Scroll, ink on paper, mounting on silk
122 (h) x 32.5 cm (183 (h) x 45.5 cm)
Shōwa period (1926-1989), ca. 1926-1945
Musée du Quai Branly-Jacques Chirac in « Enfers et Fantômes d’Asie » (April 10th - July 15th 2018)
A skeleton reading a scroll
Okada Kakyō (1892-1981)
Signed Kakyō senshi (華郷僢史)
Seal: Kakyō 華郷
A skeleton is absorbed in reading a long scroll under the hazy moon. It is difficult to say if it is male or a female because its pelvis is hidden behind a scroll. If it is a female, she is perhaps reading a long love letter from her beloved. The skeleton is standing erect and appears immersed in its activity. The painting might be a mitate (allegory) painting of a courtesan reading a love letter. Ukiyo-e masters of the Edo period such as Kitagawa Utamaro (1753-1806) often portrayed the courtesan at the Tea House reading letters under the dim light in the wee hours. It might be a cautionary tale suggesting that Ukiyo (the Floating World) is fleeting and that beauty is only skin deep. Mundane activities and pleasure do not last forever. They are therefore all the more precious!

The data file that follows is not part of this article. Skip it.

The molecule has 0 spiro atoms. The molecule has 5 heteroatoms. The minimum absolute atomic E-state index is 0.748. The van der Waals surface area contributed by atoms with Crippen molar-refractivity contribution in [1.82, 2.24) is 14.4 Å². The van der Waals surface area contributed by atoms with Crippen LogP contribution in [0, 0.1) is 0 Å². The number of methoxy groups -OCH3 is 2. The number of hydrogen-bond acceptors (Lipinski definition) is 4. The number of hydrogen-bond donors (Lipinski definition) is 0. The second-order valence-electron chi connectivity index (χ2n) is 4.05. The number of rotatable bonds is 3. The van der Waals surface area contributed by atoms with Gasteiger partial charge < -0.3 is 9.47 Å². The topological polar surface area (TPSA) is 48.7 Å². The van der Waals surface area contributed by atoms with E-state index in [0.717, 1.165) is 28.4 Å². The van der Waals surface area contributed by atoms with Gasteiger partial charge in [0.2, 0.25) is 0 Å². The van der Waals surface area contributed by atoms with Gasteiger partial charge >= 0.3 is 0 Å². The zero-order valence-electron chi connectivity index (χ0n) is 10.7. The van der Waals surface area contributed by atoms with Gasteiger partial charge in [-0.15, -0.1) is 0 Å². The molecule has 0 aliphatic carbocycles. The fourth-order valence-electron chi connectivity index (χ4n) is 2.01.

Okada Kakyō exhibited at the 6th Teiten exhibition in 1925, but little is known about him. He was born in Tokyo, and his given name was Genjirō. His gō (art name) is Kakyō (literally “Flower and Countryside"). He studied Yamato-e style and ukiyo-e under Kikkawa Reika (1875-1929). Like his master, he may have deliberately distanced himself from exhibiting his works at major and public venues. Kakyō’s other art name Nenge-sō suggests that he was greatly influenced by Zen Buddhism; the words “nenge mishō” means the wordless transmission of the truth from Buddha Śākyamuni to Mahākāśyapa. From this paradigmatic interaction, Zen developed the key notions of transmission from heart to heart or mind to mind (ishin-denshin) and the special transmission outside the scriptures (kyoge-betsuden). Okada Kakyō died in Showa 56 (1981) at the age of 89.